Biological illustration is the use of technical illustration to visually communicate the structure and specific details of biological subjects of study. This can be used to demonstrate anatomy, explain biological functions or interactions, direct surgical procedures, distinguish species, and other applications. The scope of biological illustration can range from the whole organism level to microscopic.
Types of biological illustrations include:
Historically, biological illustrations have been in use since the beginning of man's exploration and attempts to understand the world around him. The paleolithic cave paintings were so detailed that we can even recognize species and breeds of many of the depicted animals today. For example, in the Chauvet-Pont-d'Arc Cave (circa 30,000 BC), at least 13 different species have been identified. In one prehistoric cave (circa 15,000 BC), there is a drawing of a mammoth with a darkened area where the heart should be. If this is indeed the intention of the illustration, it would be the world's first anatomical illustration.
During the Renaissance, artist and scientist Leonardo da Vinci famously sketched his observations from human dissections, as well as his studies of plants and the flight of birds. In the mid-16th century, the physician Andreas Vesalius compiled and published the De humani corporis fabrica, a collection of textbooks on human anatomy superior to any illustrations that had been produced until that point. In the early 1600s, the explorer Étienne de Flacourt documented his travels to Madagascar, and illustrated the unique fauna there, setting a precedent for future explorers as world travel became a more feasible reality.
During his five-year voyage aboard HMS Beagle, Charles Darwin wrote and illustrated The Voyage of the Beagle, which was published in 1839. In the beginning of the 20th century, one of the most prolific biological illustrators, Ernst Haeckel, discovered, described, and named thousands of new species, and his published work, Kunstformen der Natur, contained hundreds of prints of various organisms, many of which were first described by Haeckel himself.
Education and employment
Biological illustrations can be found in use in history and anatomy textbooks, nature guides, natural history museums, scientific magazines and journals, botanical gardens, zoos and aquariums, surgical training manuals, and many more applications. Biological illustration can be pursued as a degree in the undergraduate, graduate, and technical college levels. Preparation for a biological illustration career can include a background of art or science, or a combination of both. Skills development in biological illustration can involve two-dimensional art, animation, graphic design, and sculpture (such as necessary in custom prosthetics).
It is possible to work in biological illustration without a specific degree, but a degree will significantly enhance an illustrator's employment opportunities. Job applications can be submitted to scientific researchers, publishers of scientific manuscripts, research institutions, museums, scientific foundations, commercial book publishers or university presses, individual authors, hospitals and medical training centers, local and state government offices, park services, environmental control offices, special government committees, printers and commercial publishing houses. Employment opportunities in the biological illustration profession are fairly limited, full-time jobs are not often available, and many experienced illustrators are self-employed, on short-term contracts, or work in science communication careers with few illustration duties. Many illustrators prefer the flexibility of their own working arrangements, but this is only possible when they are well established in the field and capable of locating work when needed. Many freelance illustrators supplement their salary with commercial illustration and graphic design projects, as is common in many art careers.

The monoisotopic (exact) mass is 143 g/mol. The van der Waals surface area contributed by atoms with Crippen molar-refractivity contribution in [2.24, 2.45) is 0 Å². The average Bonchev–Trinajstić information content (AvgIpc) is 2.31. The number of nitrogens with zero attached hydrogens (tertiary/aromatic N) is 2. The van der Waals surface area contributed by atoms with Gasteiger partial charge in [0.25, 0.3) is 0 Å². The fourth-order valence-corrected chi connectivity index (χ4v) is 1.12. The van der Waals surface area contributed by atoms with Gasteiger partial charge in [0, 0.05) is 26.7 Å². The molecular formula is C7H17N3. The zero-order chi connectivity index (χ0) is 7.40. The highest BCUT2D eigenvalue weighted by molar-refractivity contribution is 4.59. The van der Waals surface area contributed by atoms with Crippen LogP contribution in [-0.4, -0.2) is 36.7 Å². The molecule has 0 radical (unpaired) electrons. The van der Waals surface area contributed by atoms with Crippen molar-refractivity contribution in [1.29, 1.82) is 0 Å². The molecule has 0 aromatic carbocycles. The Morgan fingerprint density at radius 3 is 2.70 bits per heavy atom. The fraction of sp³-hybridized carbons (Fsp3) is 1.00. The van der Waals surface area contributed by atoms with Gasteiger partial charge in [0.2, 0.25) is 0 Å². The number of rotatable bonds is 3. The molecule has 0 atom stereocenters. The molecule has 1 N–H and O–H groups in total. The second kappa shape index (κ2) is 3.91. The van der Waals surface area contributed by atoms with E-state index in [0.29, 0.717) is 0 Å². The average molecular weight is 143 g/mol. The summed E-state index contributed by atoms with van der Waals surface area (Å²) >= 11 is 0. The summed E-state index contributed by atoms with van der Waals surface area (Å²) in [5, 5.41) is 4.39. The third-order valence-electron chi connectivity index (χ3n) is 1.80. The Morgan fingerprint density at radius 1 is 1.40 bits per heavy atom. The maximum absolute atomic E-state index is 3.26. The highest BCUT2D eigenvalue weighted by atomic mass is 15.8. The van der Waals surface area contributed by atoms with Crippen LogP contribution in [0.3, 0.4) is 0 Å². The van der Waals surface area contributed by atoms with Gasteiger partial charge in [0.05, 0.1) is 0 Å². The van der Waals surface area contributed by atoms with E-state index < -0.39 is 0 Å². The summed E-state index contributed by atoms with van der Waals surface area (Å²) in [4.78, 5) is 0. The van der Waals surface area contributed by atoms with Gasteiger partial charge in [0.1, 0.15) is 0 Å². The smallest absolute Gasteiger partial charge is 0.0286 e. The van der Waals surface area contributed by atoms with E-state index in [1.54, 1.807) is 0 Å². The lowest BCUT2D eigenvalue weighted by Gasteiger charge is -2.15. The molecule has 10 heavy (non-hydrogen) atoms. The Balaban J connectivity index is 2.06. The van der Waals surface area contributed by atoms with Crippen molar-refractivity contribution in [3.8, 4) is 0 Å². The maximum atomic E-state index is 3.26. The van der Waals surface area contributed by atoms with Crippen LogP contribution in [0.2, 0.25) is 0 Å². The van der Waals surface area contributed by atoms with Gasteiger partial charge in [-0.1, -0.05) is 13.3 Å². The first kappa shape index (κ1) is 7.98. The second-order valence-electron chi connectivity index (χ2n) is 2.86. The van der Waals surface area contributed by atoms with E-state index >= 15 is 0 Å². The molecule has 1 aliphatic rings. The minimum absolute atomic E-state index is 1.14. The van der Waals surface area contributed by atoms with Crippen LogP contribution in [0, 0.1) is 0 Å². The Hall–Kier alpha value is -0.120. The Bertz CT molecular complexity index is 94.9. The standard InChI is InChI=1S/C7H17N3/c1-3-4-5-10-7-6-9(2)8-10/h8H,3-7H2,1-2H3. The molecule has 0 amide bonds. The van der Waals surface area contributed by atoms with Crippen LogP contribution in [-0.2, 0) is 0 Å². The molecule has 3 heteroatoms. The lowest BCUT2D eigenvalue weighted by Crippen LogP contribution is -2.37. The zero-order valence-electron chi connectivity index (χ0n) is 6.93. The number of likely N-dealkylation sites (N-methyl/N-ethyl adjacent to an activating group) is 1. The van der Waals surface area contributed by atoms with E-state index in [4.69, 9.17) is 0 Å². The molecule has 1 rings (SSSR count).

Biological illustration has traditionally employed the techniques of using carbon dust, color pencil, stipple pen and ink, lithography, watercolor and gouache; however, digital illustration has recently become more important in the field. Every professional scientific illustration begins with multiple rough sketches. Many details must be discussed between the artist and scientist before a final drawing can be completed, and additional preliminary drawings must be prepared in order to work out aesthetic details.
Pen and ink (often a flex nib fountain pen) line illustrations are clean, crisp, clear, and inexpensive to produce, making them ideal for biological illustrations. Ink drawings are typically made on a heavy drawing paper, such as Bristol board.
Digital illustration can be done using a monitor or drawing tablet, computer software such as Adobe Illustrator or Photoshop, or it can be used in post-production after the illustration has been drawn by hand.
- Moffat, Charles (2007). "Prehistoric & Ancient Art". Arthistoryarchive.com. Lilith Gallery Network. Retrieved 19 February 2014.
- "Cave Paintings". Boundless.com. Boundless. Retrieved 19 February 2014.
- Hajar, Rachel (2011). "Medical illustration: Art in medical education". Heart Views. 12 (2): 83. doi:10.4103/1995-705X.86023. ISSN 1995-705X. PMC 3221200.
- "Careers and Education in Science Illustration". GNSI.org. Guild of Natural Science Illustrators. 2010. Archived from the original on 1 March 2014. Retrieved 25 February 2014.
- "Drawing". Department of Paleobiology. Smithsonian Institution. Retrieved 25 February 2014.